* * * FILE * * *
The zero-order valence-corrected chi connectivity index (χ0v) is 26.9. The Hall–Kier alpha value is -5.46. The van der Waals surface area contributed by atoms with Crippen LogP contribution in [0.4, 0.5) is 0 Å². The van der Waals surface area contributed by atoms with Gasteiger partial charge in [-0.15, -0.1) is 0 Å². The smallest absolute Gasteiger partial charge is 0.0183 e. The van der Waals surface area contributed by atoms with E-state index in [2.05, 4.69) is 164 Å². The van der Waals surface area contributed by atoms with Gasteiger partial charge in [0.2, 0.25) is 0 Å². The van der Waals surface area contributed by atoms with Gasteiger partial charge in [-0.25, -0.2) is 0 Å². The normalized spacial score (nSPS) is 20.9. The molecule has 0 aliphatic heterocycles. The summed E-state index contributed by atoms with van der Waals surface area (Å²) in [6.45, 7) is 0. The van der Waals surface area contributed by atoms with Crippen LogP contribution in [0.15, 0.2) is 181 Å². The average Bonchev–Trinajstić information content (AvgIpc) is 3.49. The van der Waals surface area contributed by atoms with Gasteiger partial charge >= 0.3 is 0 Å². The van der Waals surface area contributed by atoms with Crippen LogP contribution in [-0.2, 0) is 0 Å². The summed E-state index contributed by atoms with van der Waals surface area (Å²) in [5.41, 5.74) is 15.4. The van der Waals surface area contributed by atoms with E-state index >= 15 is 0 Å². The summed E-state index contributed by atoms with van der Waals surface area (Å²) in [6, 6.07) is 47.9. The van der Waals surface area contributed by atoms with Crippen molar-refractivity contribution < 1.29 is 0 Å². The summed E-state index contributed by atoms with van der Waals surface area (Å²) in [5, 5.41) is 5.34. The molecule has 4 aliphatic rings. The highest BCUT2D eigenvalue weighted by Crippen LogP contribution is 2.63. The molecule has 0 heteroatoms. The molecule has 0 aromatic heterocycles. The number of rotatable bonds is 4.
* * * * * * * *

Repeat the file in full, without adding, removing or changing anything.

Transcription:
The zero-order valence-corrected chi connectivity index (χ0v) is 26.9. The Hall–Kier alpha value is -5.46. The van der Waals surface area contributed by atoms with Crippen LogP contribution in [0.4, 0.5) is 0 Å². The van der Waals surface area contributed by atoms with Gasteiger partial charge in [-0.15, -0.1) is 0 Å². The smallest absolute Gasteiger partial charge is 0.0183 e. The van der Waals surface area contributed by atoms with E-state index in [2.05, 4.69) is 164 Å². The van der Waals surface area contributed by atoms with Gasteiger partial charge in [0.2, 0.25) is 0 Å². The van der Waals surface area contributed by atoms with Gasteiger partial charge in [-0.25, -0.2) is 0 Å². The normalized spacial score (nSPS) is 20.9. The molecule has 0 aliphatic heterocycles. The summed E-state index contributed by atoms with van der Waals surface area (Å²) in [6.45, 7) is 0. The van der Waals surface area contributed by atoms with Crippen LogP contribution in [0.15, 0.2) is 181 Å². The average Bonchev–Trinajstić information content (AvgIpc) is 3.49. The van der Waals surface area contributed by atoms with Gasteiger partial charge >= 0.3 is 0 Å². The van der Waals surface area contributed by atoms with Crippen LogP contribution in [-0.2, 0) is 0 Å². The summed E-state index contributed by atoms with van der Waals surface area (Å²) in [5.41, 5.74) is 15.4. The van der Waals surface area contributed by atoms with E-state index >= 15 is 0 Å². The summed E-state index contributed by atoms with van der Waals surface area (Å²) in [6, 6.07) is 47.9. The van der Waals surface area contributed by atoms with Crippen molar-refractivity contribution < 1.29 is 0 Å². The summed E-state index contributed by atoms with van der Waals surface area (Å²) in [5, 5.41) is 5.34. The molecule has 4 aliphatic rings. The highest BCUT2D eigenvalue weighted by Crippen LogP contribution is 2.63. The molecule has 0 heteroatoms. The molecule has 0 aromatic heterocycles. The number of rotatable bonds is 4.